Our experience is that substandard care during this critical period after delivery can lead to death or catastrophic injuries to both mother and baby.
I currently act for clients in cases where it is alleged that neonatal hypoglycaemia has not been recognised, resuscitation has not been actioned quickly enough or signs of severe infection have been missed. Parents are often falsely reassured about their baby's wellbeing, instead of being asked to bring their baby to the surgery for assessment.
Parents of my clients have frequently reported a change in their baby's behaviour or symptoms, such as refusing a feed or a change in their level of responsiveness, only to be told that they should not worry so much or that as a new parent, it is natural to be overly concerned.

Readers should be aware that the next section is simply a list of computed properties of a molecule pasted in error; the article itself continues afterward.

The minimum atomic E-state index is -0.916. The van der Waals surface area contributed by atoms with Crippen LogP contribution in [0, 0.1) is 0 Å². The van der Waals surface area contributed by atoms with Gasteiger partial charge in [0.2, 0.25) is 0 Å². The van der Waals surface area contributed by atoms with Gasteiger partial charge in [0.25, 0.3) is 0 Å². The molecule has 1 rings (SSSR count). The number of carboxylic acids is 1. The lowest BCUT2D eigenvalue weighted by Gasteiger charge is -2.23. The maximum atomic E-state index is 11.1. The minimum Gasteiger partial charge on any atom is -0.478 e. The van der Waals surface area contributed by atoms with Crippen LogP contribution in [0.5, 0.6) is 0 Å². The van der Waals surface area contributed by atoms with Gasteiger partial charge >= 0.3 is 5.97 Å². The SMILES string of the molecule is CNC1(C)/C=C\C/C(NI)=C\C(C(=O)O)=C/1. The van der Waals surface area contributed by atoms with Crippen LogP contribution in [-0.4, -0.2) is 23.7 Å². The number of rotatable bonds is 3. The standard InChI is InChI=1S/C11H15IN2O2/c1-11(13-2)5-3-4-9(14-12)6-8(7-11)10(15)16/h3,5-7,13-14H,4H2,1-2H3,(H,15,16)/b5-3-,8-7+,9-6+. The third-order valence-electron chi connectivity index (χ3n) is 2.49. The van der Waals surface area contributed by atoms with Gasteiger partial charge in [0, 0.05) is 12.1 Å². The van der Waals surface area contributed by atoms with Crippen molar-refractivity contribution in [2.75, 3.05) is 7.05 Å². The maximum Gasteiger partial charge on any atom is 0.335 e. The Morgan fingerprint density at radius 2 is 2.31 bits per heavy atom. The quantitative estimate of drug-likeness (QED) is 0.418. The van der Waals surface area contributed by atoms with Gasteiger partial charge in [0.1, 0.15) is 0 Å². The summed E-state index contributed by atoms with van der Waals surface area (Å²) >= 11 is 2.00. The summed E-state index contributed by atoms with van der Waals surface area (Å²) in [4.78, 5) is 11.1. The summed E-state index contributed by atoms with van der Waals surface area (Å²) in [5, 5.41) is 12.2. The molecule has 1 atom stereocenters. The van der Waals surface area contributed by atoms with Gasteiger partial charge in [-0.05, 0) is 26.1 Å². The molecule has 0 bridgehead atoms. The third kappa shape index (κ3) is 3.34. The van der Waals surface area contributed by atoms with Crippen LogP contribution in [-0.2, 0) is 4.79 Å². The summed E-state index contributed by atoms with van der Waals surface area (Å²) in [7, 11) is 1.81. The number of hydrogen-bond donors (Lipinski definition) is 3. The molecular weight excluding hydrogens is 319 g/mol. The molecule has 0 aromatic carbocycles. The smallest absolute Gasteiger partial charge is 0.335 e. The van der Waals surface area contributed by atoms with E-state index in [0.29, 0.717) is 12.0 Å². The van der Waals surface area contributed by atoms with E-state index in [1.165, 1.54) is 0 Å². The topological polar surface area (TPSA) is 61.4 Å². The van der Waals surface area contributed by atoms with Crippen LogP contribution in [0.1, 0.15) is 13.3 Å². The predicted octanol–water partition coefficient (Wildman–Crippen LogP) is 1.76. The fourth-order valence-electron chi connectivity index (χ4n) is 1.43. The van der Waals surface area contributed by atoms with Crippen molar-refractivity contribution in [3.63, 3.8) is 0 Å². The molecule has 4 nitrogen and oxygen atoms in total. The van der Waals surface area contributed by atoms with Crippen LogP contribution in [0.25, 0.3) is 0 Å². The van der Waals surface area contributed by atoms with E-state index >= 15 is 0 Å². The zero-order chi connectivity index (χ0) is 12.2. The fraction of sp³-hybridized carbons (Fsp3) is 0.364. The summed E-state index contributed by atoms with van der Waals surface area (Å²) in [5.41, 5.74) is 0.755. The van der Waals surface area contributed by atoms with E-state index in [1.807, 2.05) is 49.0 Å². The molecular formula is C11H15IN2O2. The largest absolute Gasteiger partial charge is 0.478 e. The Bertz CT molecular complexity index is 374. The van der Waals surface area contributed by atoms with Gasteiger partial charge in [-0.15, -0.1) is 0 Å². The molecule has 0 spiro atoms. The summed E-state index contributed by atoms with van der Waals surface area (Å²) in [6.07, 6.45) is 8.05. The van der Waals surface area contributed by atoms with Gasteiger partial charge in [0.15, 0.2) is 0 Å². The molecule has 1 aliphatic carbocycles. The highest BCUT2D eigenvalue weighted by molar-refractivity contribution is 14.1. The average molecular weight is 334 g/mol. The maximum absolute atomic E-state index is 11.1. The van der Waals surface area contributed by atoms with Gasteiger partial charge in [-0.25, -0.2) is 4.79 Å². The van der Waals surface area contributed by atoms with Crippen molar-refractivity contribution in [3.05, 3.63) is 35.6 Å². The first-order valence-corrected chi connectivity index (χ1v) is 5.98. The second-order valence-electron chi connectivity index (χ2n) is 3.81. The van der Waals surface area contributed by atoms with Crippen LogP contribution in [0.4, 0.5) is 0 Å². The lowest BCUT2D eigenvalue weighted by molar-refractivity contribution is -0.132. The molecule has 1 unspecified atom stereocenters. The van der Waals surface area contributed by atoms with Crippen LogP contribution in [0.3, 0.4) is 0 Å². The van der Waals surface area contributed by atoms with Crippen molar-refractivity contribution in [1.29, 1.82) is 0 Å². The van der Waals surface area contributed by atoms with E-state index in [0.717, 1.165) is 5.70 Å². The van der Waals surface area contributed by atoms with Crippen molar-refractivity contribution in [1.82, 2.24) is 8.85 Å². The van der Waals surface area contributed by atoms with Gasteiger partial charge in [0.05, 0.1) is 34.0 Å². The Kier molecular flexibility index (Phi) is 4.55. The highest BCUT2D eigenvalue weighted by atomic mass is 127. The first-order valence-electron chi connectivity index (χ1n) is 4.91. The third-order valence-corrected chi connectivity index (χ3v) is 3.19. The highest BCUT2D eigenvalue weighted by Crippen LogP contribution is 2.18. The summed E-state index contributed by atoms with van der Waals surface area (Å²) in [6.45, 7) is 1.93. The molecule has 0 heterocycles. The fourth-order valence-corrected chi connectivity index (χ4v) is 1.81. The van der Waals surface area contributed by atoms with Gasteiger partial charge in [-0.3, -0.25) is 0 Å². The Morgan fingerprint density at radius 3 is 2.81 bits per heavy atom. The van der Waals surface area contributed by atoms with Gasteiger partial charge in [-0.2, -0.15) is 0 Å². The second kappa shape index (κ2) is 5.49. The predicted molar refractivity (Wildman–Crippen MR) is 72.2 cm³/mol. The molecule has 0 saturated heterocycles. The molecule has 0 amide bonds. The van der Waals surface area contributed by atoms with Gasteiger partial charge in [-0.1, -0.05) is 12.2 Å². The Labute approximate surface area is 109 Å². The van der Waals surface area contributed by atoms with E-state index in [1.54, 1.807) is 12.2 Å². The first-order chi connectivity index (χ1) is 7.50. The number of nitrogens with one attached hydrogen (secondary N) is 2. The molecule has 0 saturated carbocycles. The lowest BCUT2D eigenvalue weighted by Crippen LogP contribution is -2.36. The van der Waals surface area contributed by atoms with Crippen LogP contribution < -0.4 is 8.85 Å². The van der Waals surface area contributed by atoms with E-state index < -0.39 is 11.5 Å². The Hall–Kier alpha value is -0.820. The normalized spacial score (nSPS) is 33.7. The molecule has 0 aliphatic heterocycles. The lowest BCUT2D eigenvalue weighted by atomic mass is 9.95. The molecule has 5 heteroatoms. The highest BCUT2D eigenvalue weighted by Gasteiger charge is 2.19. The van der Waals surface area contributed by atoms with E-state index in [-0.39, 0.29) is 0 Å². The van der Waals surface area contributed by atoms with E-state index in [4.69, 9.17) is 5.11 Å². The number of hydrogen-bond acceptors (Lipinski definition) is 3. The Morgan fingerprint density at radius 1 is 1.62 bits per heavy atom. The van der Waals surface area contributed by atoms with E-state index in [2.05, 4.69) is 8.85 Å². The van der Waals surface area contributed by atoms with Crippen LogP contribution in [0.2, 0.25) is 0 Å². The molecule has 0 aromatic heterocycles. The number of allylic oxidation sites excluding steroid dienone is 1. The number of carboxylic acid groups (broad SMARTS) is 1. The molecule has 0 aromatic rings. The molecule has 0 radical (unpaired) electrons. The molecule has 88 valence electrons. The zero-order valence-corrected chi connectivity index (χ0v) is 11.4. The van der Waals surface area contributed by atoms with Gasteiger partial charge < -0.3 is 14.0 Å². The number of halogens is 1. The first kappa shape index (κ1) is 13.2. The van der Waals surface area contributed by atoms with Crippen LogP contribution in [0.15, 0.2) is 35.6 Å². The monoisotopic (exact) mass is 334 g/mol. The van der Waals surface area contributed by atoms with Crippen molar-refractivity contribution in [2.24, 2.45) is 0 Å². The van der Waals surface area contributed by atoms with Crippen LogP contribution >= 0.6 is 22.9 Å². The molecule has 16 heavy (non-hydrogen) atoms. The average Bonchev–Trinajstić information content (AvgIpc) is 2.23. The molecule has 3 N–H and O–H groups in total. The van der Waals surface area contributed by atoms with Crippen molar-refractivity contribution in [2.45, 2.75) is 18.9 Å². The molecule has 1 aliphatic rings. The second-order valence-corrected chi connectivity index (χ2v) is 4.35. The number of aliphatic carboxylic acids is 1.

These new guidelines explicitly recognise that parents' concerns should be listened to when considering a diagnosis, among other recommendations.
Where remote assessments are undertaken, it is up to doctor (not the parent or carer) to make the decision about whether to see the baby in person and a 'traffic light' guide is used to help them decide. Too often, parents' reports of signs and symptoms are not acted upon, leading to late diagnosis of conditions such as hypoglycaemia, strep B infection, meningitis and sepsis, all of which can lead to death, cerebral palsy, limb loss and seizures.
The expert medical negligence team here works tirelessly to recover compensation awards to enable families affected by severe injury and loss to rebuild their lives.
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